Shelbyville In The Middle

Leave a comment

“Shelbyville In The Middle”

Civil War Sesquicentennial 1863

June 22nd and June 23rd

Mark your calendars for June 22 and June 23. It all begins in Shelbyville, Tennessee, at the H. V. Griffin city park, from 9 A.M. to 5 P.M. on Saturday, June 22, and from 9 A.M. to 3 P.M. on Sunday, June 23. This first time walking history event for our city commemorates the sesquicentennial (150th) celebration of the city’s modest involvement in what historians are calling the Tullahoma campaign. The Civil War or War For Southern Independence had a dramatic affect on Tennessee, and probably more on Shelbyville and Bedford County.

Shelbyville In The Middle is the result of  the efforts of the city of Shelbyville Parks & Recreation department, & our SCV Sumner A. Cunningham Camp #1620.

Some examples of the many events planned are:

Flags of the Period (Presentation & Flag Displays)

Confederate & Union Infantry, Calvary, and Artillery Encampments    

Civilian Refugee Camps

Children’s Games

*Musicians (Coleman’s Scouts, Ross Moore, Tennessee Fiddle Orchestra) with the Flat Creek Contra Dancers-

*Artisans/Crafters such as Spinners (Fleece On The Duck Fiber Guild), Weavers, Quilters, and more…

**Also a Sunday 1 PM 1863 church service will be conducted by Loyd Warren (June 23rd).**

This is THE EVENT for the Summer in Shelbyville, Tennessee!

Bring your friends, family, and church groups!



In memory of Pvt. George Dance


George Dance was in a picture that was made before 1914 at the Lynchburg, Moore County, Tennessee, courthouse.  In it a number of elderly men were posing for a reunion for the area Confederate Veterans.  Other pictures from around 1900 taken from Gen’l N.B. Forrest’s Escort reunion, again reveal George Dance with his fellow Vets.  For some people these pictures are a problem.  For SCV members it is not!  A check with a genealogical online service indicates George Dance was a Confederate Veteran.  He was obviously at a reunion with his veteran comrades.  He had applied for a Confederate pension number C46 in Moore County, Tennessee, having served in the 8th TN Infantry, CSA. Oh yes, why is this a problem to some?  George Dance is black. Was George a free black when the uncivil war broke out?  Currently no information is available and more importantly, does it matter?

George Dance was born Jan 1, 1842 and died Nov. 12, 1924. This information was obtained from the photograph that also contained the dates of birth and death of the other men.  Presently, very little is known about George Dance. The state of Tennessee census records of 1891, page 27, indicates he in District 1 as a registered male voter. He, his wife America, and their three children are in the 1880 U.S. census of Moore County. He is listed as a farmer and she as keeping house. All are listed as being born in Tennessee. Next he was found in the 1910 U.S. census of Moore County as widowed, employed in a grist mill, and a survivor of the war. The census does indicate he said he was born in Alabama.  He is next found in the 1920 U.S. census of Moore County as widowed, not employed, and living with a son and family.  A granddaughter is named America. Again it states he was born in Alabama.  There is a state of Tennessee record of marriage in Moore County,  between George Dance and Maggie Travis, of 11 Dec. 1873.  Could she possibly be Maggie America Travis?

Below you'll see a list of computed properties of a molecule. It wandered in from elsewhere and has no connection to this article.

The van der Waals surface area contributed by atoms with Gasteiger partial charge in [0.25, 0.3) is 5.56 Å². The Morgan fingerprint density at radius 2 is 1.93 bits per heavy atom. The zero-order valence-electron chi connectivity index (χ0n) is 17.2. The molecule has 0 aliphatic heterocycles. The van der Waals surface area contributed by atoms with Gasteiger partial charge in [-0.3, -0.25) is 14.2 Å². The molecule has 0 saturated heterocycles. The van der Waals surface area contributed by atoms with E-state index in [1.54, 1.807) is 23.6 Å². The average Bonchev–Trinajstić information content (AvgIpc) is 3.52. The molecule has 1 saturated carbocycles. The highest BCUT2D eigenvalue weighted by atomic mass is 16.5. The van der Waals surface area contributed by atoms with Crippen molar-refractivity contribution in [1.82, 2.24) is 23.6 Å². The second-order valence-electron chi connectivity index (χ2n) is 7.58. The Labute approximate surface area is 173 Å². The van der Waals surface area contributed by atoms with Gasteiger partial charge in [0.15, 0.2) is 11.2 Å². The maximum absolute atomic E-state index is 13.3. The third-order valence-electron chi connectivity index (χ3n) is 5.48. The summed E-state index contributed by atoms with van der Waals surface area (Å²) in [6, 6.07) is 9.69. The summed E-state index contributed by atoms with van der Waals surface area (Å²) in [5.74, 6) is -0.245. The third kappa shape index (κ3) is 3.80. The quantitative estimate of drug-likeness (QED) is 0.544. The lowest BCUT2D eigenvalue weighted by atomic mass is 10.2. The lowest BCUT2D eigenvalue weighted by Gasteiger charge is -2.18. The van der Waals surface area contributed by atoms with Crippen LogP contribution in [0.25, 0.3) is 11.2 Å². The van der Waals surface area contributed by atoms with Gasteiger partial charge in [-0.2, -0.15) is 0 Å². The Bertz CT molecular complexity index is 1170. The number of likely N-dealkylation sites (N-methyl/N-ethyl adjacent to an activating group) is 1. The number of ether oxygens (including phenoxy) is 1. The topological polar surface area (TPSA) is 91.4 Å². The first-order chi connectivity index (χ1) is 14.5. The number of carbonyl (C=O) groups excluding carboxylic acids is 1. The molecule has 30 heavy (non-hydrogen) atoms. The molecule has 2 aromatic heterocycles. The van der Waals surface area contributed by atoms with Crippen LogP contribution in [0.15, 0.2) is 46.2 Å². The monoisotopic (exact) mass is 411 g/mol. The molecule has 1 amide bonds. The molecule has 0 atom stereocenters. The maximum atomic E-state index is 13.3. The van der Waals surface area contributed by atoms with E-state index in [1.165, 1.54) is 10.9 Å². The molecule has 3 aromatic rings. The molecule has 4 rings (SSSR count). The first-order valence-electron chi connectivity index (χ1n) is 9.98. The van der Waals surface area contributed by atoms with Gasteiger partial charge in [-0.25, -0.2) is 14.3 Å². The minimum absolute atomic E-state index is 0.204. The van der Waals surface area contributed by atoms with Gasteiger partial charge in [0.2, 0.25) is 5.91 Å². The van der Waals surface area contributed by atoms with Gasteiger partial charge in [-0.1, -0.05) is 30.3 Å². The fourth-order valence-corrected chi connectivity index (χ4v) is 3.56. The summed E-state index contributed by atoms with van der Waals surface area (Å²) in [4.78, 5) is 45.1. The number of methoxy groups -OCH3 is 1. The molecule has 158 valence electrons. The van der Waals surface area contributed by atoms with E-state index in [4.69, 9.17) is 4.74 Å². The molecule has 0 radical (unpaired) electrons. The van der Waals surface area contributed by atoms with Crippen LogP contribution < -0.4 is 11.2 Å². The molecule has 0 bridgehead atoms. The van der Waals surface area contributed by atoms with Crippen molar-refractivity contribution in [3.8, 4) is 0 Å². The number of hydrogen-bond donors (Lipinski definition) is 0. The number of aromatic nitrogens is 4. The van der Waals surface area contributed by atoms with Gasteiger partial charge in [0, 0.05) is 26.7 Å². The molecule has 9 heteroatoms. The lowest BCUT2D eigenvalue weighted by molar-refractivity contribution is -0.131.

George Dance back row center

Picture with George Dance taken next to Moore County Courthouse, Tennessee, before 1914

Forrest Escort Renunion Lynchburg TN abt 1900

Forrest Escort Renunion Lynchburg TN abt 1900

Another view Forrest Escort Reunion abt 1900

Another View Forrest Escort Reunion abt 1900

Arguments concerning the role that blacks played in the Confederate army continue to this day.  Pundits still contend the degree of contributions make by blacks, in addition to disputing the actual numbers of those freed men or slaves who served gallantly with their white southern allies. With the surviving documents, veteran’s personal accounts and affidavits, official records, and periodicals, it is remarkable that many want to ‘cover up’ or just deny that southern blacks would serve in, and later be proud of participating in the Confederate army.

Willow Mount Walking Tour of 30 April

Leave a comment

On 30 Apr 2011 SCV Camp#1620 conducted a historical walking tour in the Willow Mount cemetery.  Dressed mostly in War Between the States (Civil War) period costumes of military and civilians, our camp re-enactors and historians represented a variety persons buried in Willow Mount.

Willow Mount 30 Apr 20111 walking tour

Willow Mount Walking Tour

This tour is planned as a twice a year fund raiser for our camp,  and a fall  tour is expected sometime in late late Sept-early Nov.